“I’m sorry Woar, but this little girl has autism.” The Doctor said, taking the stethoscope from his ears and adjusting it around his shoulders. I stared into his eyes in confusion and mixed emotions “ Aut..what!?” I asked,wide eyed.
“Autism” he responded, looking at me diagnostically and asking “Where’s her mother? I need to advise her about the condition.”
“Shoot, I am her mother” I responded boldly,a wave of numbness washing over my body. I was holding my heart in my sleeves. What the heavens was this?
“Huh? You are so young, how are you…”he must have seen some missile propellers in my eyes because he stopped, stepped back and took a deep breath. I glared at him, hands akimbo; this is often my defense mechanism to look bigger and bolder. I was expecting the worst:This was going to be terrifying and I needed to take it in like a woman-hands akimbo.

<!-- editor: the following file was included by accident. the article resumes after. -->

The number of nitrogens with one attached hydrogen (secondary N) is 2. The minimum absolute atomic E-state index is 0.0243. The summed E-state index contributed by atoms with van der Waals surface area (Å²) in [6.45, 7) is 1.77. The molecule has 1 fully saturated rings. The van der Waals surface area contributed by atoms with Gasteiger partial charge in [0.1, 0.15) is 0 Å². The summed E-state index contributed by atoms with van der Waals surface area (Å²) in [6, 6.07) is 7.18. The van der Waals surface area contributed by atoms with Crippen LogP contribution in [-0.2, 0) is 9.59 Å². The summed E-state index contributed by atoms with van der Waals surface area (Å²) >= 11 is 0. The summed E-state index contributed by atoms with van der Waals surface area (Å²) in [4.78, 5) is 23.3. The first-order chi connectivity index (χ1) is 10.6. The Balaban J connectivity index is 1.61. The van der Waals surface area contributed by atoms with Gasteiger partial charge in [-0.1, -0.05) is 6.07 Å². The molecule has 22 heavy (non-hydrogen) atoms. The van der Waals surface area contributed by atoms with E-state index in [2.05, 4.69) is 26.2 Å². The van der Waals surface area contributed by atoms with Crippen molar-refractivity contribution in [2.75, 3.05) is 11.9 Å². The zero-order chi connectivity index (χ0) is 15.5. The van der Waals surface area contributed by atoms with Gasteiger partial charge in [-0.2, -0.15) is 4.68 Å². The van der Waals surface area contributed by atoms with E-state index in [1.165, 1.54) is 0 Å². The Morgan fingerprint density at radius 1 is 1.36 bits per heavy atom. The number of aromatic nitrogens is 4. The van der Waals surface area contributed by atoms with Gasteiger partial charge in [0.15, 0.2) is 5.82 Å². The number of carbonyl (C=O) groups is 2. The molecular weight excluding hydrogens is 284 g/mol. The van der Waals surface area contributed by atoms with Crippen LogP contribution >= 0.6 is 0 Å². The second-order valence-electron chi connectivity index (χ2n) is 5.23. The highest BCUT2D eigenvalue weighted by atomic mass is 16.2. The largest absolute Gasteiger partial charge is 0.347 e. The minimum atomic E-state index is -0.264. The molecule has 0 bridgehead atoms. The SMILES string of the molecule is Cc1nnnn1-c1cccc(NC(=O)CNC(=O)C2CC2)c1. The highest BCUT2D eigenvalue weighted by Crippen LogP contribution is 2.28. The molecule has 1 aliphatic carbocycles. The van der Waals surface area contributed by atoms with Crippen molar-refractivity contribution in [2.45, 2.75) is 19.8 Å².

“ It is a lifetime condition with no cure. It is still very complicated to understand and Scientists are still guessing what causes it. Pendo may never speak, feed herself, walk herself to the toilet, play with other kids or attend regular school. You will need a lot of support from…blah blah blah…” He kept going. My mind went into auto-pilot mode. I don’t remember the rest of the stuff he said. I wasn’t listening. My ears had numbed and my heart beat hard in my chest “Autism!?, Forever!? What the heck!?”
I looked at my frail baby, picked her up in her shawls and held her tightly to myself. This was probably a mis-diagnosis. It was a nightmare, except that it was taking place in broad daylight with my eyes wide open. I blinked severally to confirm if I was awake. It just didn’t make sense. The doctor’s lips kept moving as he sat at his desk and wrote something. It must have been lot’s of things he was saying and writing .I could see him turn the pages and write some more. ‘That must be a lifetime diagnosis!’ I thought to myself as I absentmindedly patted Pendo’s back. She remained quiet with a haunted look in her eyes.
"So God has added some spices to my little cabbage" I said in my little scared voice. The Doctor must have heard me because he looked up and smiled. "You will be fine with therapy." he said reassuringly.